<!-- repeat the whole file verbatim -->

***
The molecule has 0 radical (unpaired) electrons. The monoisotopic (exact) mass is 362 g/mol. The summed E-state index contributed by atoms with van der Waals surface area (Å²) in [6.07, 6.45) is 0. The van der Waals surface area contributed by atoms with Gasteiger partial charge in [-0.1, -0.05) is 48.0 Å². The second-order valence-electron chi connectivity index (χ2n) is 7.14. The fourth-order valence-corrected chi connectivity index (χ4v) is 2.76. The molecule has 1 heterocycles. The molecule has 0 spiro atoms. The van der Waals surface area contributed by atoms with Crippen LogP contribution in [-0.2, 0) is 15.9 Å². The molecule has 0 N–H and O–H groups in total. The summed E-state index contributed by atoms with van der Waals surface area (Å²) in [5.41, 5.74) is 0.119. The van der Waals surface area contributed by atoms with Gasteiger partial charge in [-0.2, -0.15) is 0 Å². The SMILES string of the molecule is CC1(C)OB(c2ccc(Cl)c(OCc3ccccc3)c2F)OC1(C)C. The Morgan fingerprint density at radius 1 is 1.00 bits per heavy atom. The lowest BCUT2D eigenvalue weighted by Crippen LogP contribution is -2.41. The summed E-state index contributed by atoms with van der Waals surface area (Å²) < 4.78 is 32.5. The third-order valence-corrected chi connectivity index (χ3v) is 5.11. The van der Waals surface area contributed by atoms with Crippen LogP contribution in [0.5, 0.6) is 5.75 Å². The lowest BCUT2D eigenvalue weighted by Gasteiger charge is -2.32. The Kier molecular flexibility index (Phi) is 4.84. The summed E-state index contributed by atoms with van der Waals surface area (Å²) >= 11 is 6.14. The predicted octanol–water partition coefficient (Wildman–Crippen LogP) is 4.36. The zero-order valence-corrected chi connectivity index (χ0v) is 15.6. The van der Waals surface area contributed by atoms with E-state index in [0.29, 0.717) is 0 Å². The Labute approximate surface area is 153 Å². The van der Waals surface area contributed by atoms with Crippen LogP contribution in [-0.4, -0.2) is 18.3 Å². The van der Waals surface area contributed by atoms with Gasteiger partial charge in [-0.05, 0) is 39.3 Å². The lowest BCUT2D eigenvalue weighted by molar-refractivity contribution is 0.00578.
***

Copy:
The molecule has 0 radical (unpaired) electrons. The monoisotopic (exact) mass is 362 g/mol. The summed E-state index contributed by atoms with van der Waals surface area (Å²) in [6.07, 6.45) is 0. The van der Waals surface area contributed by atoms with Gasteiger partial charge in [-0.1, -0.05) is 48.0 Å². The second-order valence-electron chi connectivity index (χ2n) is 7.14. The fourth-order valence-corrected chi connectivity index (χ4v) is 2.76. The molecule has 1 heterocycles. The molecule has 0 spiro atoms. The van der Waals surface area contributed by atoms with Crippen LogP contribution in [-0.2, 0) is 15.9 Å². The molecule has 0 N–H and O–H groups in total. The summed E-state index contributed by atoms with van der Waals surface area (Å²) in [5.41, 5.74) is 0.119. The van der Waals surface area contributed by atoms with Gasteiger partial charge in [-0.2, -0.15) is 0 Å². The SMILES string of the molecule is CC1(C)OB(c2ccc(Cl)c(OCc3ccccc3)c2F)OC1(C)C. The Morgan fingerprint density at radius 1 is 1.00 bits per heavy atom. The lowest BCUT2D eigenvalue weighted by Crippen LogP contribution is -2.41. The summed E-state index contributed by atoms with van der Waals surface area (Å²) < 4.78 is 32.5. The third-order valence-corrected chi connectivity index (χ3v) is 5.11. The van der Waals surface area contributed by atoms with Crippen LogP contribution in [0.5, 0.6) is 5.75 Å². The lowest BCUT2D eigenvalue weighted by Gasteiger charge is -2.32. The Kier molecular flexibility index (Phi) is 4.84. The summed E-state index contributed by atoms with van der Waals surface area (Å²) >= 11 is 6.14. The predicted octanol–water partition coefficient (Wildman–Crippen LogP) is 4.36. The zero-order valence-corrected chi connectivity index (χ0v) is 15.6. The van der Waals surface area contributed by atoms with E-state index in [0.29, 0.717) is 0 Å². The Labute approximate surface area is 153 Å². The van der Waals surface area contributed by atoms with Crippen LogP contribution in [-0.4, -0.2) is 18.3 Å². The van der Waals surface area contributed by atoms with Gasteiger partial charge in [-0.05, 0) is 39.3 Å². The lowest BCUT2D eigenvalue weighted by molar-refractivity contribution is 0.00578.